The world is sharpening its focus on sustainable and environmentally friendly practices – and the good news is that business appears to be getting the message.
Molly Harriss Olson
CEO of Fairtrade Australia and New Zealand
In this day and age, we can measure the way most of our business activities impact the world around us from an environment, economic and social metrics perspective. The most profitable businesses are attuned to these activities, because they not only pose potential risks, but huge opportunities.
The business activities that impact the environment are focused around climate change, water, waste, packaging and sustainable sourcing in the core business operation, as well as the impact of the buildings the business occupies and the way we engage with staff on improving their environmental impact.
Specific examples include:
Companies such as Lendlease that use the Green Building Council of Australia’s Green Star certification to reduce the environmental impact of their buildings.
The Dublin Waste to Energy project, which since 2014 has diverted 600,000 tonnes of non-recyclable waste from Irish landfills per year and is generating renewable energy for 80,000 Irish homes.
Globally, supply chains are becoming more transparent in sustainable sourcing – there is just nowhere to hide if your business gets caught out. By 2020, for example, Unilever has committed to source 100 per cent of its agricultural raw materials sustainably.
In 2016, there are no more excuses. Every business activity, both internal and external, is either part of the problem in perpetuating our world’s unsustainable path or is part of the solution.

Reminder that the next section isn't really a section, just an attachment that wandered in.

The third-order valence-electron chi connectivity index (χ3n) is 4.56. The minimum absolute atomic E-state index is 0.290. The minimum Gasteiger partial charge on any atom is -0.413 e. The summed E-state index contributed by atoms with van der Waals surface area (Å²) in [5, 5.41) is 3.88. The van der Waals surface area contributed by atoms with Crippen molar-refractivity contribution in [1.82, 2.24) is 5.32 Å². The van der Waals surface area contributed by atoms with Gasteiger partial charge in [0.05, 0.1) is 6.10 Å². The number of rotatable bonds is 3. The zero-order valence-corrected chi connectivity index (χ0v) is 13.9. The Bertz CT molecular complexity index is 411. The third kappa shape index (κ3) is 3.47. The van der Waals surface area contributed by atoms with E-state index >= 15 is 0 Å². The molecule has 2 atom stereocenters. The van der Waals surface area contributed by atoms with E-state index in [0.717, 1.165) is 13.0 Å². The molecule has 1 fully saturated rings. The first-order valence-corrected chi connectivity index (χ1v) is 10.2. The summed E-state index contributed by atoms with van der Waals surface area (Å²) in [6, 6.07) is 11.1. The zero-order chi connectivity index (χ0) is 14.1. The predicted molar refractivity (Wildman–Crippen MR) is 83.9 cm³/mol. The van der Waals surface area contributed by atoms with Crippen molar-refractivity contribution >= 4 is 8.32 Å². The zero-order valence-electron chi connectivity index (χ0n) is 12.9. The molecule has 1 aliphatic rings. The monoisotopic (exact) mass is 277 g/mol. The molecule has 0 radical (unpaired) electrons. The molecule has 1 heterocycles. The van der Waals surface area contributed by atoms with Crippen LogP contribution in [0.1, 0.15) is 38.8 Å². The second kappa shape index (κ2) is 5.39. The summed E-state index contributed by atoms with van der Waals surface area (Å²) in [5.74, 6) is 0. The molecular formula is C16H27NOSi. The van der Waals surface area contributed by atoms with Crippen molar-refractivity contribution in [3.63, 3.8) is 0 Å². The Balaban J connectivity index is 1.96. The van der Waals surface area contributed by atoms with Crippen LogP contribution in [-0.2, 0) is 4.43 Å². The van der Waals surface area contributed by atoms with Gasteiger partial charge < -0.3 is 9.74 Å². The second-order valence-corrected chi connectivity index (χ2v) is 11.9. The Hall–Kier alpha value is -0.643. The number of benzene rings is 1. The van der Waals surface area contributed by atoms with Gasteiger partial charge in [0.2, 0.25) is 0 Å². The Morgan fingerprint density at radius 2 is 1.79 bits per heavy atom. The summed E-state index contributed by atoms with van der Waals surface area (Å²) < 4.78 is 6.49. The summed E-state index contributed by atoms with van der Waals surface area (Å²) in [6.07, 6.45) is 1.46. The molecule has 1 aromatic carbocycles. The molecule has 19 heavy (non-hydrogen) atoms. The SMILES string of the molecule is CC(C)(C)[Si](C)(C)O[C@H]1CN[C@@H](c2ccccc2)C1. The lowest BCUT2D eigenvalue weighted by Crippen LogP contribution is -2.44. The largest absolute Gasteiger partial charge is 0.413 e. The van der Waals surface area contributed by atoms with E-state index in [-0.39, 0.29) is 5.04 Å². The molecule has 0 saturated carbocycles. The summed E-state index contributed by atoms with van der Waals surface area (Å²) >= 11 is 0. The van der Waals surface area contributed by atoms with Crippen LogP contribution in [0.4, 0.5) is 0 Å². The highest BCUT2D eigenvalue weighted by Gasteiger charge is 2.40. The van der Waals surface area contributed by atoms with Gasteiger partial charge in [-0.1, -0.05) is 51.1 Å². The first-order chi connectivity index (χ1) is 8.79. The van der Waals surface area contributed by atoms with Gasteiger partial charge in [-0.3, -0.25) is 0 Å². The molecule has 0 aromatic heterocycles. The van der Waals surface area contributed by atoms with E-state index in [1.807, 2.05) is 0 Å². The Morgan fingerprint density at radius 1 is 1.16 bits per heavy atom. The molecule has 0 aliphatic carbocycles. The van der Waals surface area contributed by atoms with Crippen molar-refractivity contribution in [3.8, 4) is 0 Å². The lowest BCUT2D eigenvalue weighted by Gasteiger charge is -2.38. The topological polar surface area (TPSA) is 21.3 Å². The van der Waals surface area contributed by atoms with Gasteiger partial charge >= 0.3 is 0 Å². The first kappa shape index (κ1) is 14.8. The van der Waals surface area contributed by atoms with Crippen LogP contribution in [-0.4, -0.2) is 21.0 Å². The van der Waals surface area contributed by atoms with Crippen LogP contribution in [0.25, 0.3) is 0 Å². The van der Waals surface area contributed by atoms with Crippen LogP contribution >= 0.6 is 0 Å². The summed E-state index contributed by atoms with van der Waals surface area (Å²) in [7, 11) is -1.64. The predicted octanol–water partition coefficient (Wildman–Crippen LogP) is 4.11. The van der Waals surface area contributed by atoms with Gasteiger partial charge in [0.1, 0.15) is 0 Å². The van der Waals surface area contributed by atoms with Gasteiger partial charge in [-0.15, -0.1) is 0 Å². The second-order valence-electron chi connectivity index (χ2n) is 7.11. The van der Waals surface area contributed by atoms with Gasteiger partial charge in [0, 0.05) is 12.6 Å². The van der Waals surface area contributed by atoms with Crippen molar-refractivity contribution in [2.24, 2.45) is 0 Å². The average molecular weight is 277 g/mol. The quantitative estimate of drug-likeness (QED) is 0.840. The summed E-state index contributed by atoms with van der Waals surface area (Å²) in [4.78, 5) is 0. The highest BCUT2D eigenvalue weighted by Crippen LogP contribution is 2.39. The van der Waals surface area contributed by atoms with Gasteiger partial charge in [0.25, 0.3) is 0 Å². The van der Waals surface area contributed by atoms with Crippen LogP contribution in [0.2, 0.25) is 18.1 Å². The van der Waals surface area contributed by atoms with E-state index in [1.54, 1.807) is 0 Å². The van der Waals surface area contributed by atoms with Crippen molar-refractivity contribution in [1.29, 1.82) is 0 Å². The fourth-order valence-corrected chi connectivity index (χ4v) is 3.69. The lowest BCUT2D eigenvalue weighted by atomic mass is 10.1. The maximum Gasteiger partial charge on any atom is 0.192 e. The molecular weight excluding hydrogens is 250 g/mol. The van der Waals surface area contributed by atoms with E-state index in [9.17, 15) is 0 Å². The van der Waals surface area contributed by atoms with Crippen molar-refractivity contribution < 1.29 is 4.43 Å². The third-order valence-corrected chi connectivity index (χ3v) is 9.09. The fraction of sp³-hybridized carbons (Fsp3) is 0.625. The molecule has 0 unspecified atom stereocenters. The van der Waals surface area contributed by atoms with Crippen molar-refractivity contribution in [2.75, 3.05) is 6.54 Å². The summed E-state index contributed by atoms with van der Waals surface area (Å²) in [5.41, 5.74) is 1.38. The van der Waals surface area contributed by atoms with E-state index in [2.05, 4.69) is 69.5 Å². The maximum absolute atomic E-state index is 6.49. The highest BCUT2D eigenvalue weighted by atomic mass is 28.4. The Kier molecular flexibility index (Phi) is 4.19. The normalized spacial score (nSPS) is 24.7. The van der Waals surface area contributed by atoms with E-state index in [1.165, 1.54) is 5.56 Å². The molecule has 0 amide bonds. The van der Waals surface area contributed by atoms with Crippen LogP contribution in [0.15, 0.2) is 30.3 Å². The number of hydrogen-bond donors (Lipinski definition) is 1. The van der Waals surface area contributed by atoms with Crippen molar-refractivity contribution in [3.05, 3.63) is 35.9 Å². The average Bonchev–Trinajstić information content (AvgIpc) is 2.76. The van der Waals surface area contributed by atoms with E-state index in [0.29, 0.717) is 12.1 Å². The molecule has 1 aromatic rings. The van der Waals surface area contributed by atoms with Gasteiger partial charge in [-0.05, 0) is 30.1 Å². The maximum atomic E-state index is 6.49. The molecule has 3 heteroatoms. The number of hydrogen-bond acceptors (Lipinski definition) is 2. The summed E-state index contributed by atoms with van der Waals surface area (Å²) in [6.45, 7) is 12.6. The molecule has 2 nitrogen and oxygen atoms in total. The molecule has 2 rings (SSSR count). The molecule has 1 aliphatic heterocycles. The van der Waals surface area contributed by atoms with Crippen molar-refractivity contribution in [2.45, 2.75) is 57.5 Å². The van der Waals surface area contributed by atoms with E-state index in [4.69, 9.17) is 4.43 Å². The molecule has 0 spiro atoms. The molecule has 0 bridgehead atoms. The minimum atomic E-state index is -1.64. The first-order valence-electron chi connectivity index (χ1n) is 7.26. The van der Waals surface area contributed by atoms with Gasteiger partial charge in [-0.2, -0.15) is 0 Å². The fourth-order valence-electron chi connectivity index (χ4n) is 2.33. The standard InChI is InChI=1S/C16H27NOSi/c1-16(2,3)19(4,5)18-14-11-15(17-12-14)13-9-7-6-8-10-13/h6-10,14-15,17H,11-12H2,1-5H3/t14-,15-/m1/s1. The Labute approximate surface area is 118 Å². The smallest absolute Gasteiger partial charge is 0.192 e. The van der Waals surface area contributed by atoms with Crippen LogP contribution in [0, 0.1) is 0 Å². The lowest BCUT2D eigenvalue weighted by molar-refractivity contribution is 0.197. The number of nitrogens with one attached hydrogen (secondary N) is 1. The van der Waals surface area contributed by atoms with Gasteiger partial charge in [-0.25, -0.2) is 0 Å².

Head of global environmental markets at Baker & McKenzie
In the minds of many of our politicians and certain sections of the community, there remains a perception that the protection and betterment of the environment are not outcomes that can be consistent with economic growth and that business and the profit motive is always at the expense of the environment.
While there is no doubt that businesses are major contributors to environmental harm, they often deliver many of the solutions required to address environmental concerns.
Regulating business in such a way that its activities contribute to a better environment requires political leadership, good policy and a willingness to try alternative approaches to managing and protecting our natural resources in ever-evolving circumstances.
In dealing with the global response to climate change, the United Nations Framework Convention on Climate Change and the Kyoto Protocol introduced market measures to combat environmental problems. This drove large investment by the private sector into emissions reductions projects across the globe, based on the creation and trading of carbon assets.
At the same time, private companies have been conserving critical landscapes and forests. The need for urgent action on climate change has seen many large private investors start to divest from high-polluting fossil-fuel industries and increase their investments in renewable energy.
As we move toward 2020 and beyond, we will see countries begin to develop their Paris Agreement commitments [negotiated in 2015], and hence clean economic growth plans that again will be driven by business activities.